|Hmm, that's not the problem.. I can assign it drive letters all day. |
The problem is this, and I have finally resolved it:
Modern motherboard BIOS programs can recognize a ZIP drive on the IDE bus and it will treat the drive as a HARD DISK primary partition.
Recalling your drive letter assignment rules, you'll remember that the primary partition on DISK 1 (master on IDE 0) gets C:.
Then the primary partition on DISK 2 (slave on IDE0, or elsewhere) gets D:.
Then the logical partition back on DISK 1 gets E:, and so on.
Then after all the physical disks are assigned their letters, drive letters are assigned via OS boot time with some drivers. DOS used autoexec.bat for that to give a letter to the CDROM, etc.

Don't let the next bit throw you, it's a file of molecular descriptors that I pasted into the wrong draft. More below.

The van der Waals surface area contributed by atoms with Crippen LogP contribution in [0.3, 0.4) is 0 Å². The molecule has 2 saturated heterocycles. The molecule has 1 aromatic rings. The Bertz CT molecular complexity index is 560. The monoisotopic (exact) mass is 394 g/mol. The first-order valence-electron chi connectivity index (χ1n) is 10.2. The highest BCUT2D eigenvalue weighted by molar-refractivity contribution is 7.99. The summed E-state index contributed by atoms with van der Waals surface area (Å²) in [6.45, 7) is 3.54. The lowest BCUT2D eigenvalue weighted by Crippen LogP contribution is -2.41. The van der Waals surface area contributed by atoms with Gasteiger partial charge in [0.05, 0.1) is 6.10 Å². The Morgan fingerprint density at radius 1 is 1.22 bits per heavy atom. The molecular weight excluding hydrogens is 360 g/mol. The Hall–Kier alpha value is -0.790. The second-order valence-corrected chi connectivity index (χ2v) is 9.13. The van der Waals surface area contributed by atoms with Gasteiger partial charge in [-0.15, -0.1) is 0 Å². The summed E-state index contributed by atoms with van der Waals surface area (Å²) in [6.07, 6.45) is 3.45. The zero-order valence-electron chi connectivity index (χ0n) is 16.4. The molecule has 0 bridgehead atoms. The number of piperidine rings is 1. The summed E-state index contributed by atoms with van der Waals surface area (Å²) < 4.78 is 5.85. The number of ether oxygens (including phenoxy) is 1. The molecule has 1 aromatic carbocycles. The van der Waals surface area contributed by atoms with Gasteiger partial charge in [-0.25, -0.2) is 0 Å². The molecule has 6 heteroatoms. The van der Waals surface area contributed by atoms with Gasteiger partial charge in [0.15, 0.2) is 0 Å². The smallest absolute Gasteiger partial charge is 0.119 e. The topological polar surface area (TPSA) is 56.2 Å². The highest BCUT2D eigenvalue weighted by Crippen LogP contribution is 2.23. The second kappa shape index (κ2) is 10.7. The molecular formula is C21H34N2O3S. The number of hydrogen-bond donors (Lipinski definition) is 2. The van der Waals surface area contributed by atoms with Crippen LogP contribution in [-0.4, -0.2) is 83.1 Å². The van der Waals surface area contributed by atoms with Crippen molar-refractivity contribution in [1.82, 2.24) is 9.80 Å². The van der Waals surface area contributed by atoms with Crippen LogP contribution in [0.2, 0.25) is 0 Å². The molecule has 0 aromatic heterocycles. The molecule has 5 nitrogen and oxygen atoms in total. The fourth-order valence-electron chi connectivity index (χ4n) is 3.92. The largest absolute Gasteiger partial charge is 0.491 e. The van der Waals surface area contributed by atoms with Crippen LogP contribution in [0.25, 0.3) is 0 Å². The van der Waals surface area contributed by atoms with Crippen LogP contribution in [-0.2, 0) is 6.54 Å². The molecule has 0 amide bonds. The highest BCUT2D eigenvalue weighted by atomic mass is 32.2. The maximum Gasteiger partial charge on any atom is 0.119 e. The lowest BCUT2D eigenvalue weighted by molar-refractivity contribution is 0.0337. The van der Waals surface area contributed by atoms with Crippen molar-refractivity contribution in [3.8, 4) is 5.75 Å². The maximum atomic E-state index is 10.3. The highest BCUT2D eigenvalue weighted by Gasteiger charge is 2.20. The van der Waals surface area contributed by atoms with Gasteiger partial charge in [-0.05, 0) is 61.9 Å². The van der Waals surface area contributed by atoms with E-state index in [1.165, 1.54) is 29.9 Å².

After that, network shares get their letters, and so on.
Well, the problem was, my BIOS was treating the ZIP like a disk drive with a primary partition, and assigning it D:, which wouldn't work with that ancient DOS program I have to run for some legacy work. :(
One might suggest to turn-off IDE auto-detection for that device, and one would be correct. Trouble was, my particular BIOS didn't have the ability to actually turn-off auto-detection.
So I ran into a situation where the ZIP drive was assigned D:, and also assigned G: via the driver in autoexec.bat. That sucked.
So I tossed the motherboard and replaced it with a used, working one I had on hand -- one that did, in fact, let me turn-off IDE device auto-detection.
Shame on MSI's crappy stripped-down Award BIOS. :)
Thanks for the comments!
640K is plenty.